A NEP can also be assigned status
Deferred. The NEP author or a
core developer can assign the NEP this status when no progress is being made
on the NEP.
A NEP can also be
Rejected. Perhaps after all is said and done it
was not a good idea. It is still important to have a record of this
Withdrawn status is similar—it means that the NEP author
themselves has decided that the NEP is actually a bad idea, or has
accepted that a competing proposal is a better alternative.
When a NEP is
Withdrawn, the NEP should be
updated accordingly. In addition to updating the status field, at the very
Resolution header should be added with a link to the relevant
post in the mailing list archives.
NEPs can also be
Superseded by a different NEP, rendering the
original obsolete. The
should be added to the original and new NEPs respectively.
Process NEPs may also have a status of
Active if they are never
meant to be completed, e.g. NEP 0 (this NEP).
How a NEP becomes Accepted¶
A NEP is
Accepted by consensus of all interested contributors. We
need a concrete way to tell whether consensus has been reached. When
you think a NEP is ready to accept, send an email to the
numpy-discussion mailing list with a subject like:
Proposal to accept NEP #<number>: <title>
In the body of your email, you should:
- link to the latest version of the NEP,
- briefly describe any major points of contention and how they were resolved,
- include a sentence like: “If there are no substantive objections within 7 days from this email, then the NEP will be accepted; see NEP 0 for more details.”
For an example, see: https://mail.python.org/pipermail/numpy-discussion/2018-June/078345.html
After you send the email, you should make sure to link to the email
thread from the
Discussion section of the NEP, so that people can
find it later.
Generally the NEP author will be the one to send this email, but anyone can do it – the important thing is to make sure that everyone knows when a NEP is on the verge of acceptance, and give them a final chance to respond. If there’s some special reason to extend this final comment period beyond 7 days, then that’s fine, just say so in the email. You shouldn’t do less than 7 days, because sometimes people are travelling or similar and need some time to respond.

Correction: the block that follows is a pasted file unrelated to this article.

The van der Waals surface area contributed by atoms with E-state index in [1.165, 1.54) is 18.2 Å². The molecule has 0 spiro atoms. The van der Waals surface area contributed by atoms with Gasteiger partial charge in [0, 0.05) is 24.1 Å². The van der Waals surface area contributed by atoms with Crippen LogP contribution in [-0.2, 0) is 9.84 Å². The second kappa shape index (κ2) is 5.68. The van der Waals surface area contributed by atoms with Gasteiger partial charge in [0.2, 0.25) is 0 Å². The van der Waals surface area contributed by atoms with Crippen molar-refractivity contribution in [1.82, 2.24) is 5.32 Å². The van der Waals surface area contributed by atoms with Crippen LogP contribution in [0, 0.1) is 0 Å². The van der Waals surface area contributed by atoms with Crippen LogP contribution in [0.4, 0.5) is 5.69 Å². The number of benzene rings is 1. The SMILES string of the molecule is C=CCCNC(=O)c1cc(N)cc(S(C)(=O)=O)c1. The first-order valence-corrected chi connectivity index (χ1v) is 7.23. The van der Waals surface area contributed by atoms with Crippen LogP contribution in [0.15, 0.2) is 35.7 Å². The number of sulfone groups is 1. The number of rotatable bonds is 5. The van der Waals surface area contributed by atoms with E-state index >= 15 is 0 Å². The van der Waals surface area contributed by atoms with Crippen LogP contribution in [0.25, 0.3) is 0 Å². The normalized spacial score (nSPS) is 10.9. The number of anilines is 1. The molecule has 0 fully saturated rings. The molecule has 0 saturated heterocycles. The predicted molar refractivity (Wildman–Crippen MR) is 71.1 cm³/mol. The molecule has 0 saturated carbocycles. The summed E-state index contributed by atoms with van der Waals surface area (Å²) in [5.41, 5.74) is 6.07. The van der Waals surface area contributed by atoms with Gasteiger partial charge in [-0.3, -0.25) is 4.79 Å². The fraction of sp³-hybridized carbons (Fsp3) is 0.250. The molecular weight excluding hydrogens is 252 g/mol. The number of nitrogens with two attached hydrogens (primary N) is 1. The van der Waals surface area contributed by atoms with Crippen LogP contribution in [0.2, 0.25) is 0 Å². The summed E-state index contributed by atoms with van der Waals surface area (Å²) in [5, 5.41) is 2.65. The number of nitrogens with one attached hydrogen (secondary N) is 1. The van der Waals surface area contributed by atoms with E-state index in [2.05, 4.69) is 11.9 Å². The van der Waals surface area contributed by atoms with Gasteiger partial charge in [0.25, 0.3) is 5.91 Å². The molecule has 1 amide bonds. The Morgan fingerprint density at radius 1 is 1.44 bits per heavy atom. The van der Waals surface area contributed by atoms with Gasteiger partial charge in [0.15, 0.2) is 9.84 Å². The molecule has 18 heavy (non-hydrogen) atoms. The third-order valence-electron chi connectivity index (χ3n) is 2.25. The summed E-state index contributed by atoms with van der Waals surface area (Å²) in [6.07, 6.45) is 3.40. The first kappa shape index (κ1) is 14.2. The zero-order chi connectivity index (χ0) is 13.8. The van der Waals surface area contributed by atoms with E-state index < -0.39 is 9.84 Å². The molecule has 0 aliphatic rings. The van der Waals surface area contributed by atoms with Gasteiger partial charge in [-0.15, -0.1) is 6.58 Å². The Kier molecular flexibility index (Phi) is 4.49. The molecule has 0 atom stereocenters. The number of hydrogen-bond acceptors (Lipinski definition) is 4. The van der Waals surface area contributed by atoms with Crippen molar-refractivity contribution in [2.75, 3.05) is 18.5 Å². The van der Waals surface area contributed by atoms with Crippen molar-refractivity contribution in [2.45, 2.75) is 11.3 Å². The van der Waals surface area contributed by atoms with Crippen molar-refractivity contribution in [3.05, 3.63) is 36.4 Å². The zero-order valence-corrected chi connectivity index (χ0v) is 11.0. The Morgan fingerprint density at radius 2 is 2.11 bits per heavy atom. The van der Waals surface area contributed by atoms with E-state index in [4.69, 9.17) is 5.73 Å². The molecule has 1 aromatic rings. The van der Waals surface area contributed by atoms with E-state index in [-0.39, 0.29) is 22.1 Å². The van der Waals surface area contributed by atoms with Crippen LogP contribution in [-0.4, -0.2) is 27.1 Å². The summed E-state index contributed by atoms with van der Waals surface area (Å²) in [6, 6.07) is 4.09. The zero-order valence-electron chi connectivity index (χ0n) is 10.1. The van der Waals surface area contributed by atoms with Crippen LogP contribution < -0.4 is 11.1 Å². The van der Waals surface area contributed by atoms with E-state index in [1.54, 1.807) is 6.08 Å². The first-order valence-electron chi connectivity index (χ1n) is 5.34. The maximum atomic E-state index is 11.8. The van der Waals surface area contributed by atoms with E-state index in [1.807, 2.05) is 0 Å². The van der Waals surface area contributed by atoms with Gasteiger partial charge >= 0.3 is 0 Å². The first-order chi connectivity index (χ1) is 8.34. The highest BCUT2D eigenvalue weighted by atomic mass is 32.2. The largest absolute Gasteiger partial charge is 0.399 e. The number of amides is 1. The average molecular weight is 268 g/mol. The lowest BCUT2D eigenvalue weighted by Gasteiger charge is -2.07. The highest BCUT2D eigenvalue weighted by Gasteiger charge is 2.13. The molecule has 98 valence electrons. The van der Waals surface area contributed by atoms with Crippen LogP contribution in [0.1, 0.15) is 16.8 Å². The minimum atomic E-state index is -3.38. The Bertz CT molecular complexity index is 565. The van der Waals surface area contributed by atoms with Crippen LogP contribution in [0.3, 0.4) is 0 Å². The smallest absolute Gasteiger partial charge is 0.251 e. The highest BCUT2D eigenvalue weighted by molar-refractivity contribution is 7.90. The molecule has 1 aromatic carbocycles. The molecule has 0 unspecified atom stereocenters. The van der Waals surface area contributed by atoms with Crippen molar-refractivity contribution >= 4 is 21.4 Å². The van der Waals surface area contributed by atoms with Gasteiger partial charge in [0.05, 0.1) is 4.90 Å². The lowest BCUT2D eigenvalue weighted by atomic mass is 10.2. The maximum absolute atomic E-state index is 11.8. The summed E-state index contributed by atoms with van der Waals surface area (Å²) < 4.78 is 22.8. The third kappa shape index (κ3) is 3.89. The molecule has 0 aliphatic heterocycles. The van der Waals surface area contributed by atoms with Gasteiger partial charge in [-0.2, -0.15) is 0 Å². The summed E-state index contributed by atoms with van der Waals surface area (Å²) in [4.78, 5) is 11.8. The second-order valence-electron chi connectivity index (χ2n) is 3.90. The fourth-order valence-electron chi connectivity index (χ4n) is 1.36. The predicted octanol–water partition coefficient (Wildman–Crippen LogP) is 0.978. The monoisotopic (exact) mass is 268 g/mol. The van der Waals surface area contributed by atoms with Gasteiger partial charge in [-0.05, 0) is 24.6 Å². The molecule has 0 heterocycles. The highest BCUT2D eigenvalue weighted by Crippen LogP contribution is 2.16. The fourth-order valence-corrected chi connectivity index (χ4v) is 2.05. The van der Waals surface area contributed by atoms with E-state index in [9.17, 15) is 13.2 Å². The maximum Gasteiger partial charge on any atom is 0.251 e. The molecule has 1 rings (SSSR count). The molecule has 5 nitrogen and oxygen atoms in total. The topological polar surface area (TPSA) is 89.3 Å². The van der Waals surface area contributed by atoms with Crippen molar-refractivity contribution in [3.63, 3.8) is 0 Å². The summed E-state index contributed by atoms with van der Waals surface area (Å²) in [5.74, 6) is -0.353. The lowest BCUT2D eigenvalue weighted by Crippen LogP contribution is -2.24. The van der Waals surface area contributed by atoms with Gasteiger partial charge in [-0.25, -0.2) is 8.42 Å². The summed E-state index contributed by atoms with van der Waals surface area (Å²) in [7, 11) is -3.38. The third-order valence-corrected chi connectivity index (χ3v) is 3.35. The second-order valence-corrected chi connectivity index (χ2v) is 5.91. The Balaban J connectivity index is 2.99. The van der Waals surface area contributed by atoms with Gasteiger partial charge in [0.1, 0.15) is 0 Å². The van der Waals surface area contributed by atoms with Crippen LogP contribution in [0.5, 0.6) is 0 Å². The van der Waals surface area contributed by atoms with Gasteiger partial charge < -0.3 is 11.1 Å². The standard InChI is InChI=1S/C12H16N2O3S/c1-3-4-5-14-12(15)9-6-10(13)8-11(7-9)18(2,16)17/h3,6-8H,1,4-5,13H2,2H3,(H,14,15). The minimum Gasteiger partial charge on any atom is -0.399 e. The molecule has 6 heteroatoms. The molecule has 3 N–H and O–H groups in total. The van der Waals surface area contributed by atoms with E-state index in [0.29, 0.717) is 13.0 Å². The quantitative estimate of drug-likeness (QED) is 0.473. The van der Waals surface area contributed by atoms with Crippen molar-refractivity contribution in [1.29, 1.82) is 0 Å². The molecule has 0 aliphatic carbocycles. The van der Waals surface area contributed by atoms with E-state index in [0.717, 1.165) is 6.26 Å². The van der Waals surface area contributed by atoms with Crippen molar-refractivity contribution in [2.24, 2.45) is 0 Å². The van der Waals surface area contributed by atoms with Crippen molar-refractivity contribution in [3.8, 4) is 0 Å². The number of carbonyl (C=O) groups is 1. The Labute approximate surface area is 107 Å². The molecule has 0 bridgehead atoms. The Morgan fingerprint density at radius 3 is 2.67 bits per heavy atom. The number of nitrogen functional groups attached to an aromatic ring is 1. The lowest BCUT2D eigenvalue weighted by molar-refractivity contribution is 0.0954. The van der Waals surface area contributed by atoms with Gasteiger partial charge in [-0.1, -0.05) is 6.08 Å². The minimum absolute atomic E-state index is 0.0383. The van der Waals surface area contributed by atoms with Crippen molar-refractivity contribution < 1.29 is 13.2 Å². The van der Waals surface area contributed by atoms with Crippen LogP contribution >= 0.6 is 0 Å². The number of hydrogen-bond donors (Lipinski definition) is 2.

In general, the goal is to make sure that the community has consensus, not provide a rigid policy for people to try to game. When in doubt, err on the side of asking for more feedback and looking for opportunities to compromise.
If the final comment period passes without any substantive objections,
then the NEP can officially be marked
Accepted. You should send a
followup email notifying the list (celebratory emoji optional but
encouraged 🎉✨), and then update the NEP by setting its
Accepted, and its
:Resolution: header to a link to your
If there are substantive objections, then the NEP remains in
Draft state, discussion continues as normal, and it can be
proposed for acceptance again later once the objections are resolved.
In unusual cases, the NumPy Steering Council may be asked to decide
whether a controversial NEP is
In general, Standards track NEPs are no longer modified after they have reached the Final state as the code and project documentation are considered the ultimate reference for the implemented feature. However, finalized Standards track NEPs may be updated as needed.
Process NEPs may be updated over time to reflect changes to development practices and other details. The precise process followed in these cases will depend on the nature and purpose of the NEP being updated.
Format and Template¶
NEPs are UTF-8 encoded text files using the reStructuredText format. Please see the NEP Template and Instructions file and the reStructuredTextPrimer for more information. We use Sphinx to convert NEPs to HTML for viewing on the web .
Each NEP must begin with a header preamble. The headers
must appear in the following order. Headers marked with
optional. All other headers are required.
:Author: <list of authors' real names and optionally, email addresses> :Status: <Draft | Active | Accepted | Deferred | Rejected | Withdrawn | Final | Superseded> :Type: <Standards Track | Process> :Created: <date created on, in dd-mmm-yyyy format> * :Requires: <nep numbers> * :NumPy-Version: <version number> * :Replaces: <nep number> * :Replaced-By: <nep number> * :Resolution: <url>
The Author header lists the names, and optionally the email addresses of all the authors of the NEP. The format of the Author header value must be
Random J. User <firstname.lastname@example.org>
if the email address is included, and just
Random J. User
if the address is not given. If there are multiple authors, each should be on a separate line.
References and Footnotes¶
|||This historical record is available by the normal git commands for retrieving older revisions, and can also be browsed on GitHub.|
|||The URL for viewing NEPs on the web is https://www.numpy.org/neps/.|
This document has been placed in the public domain.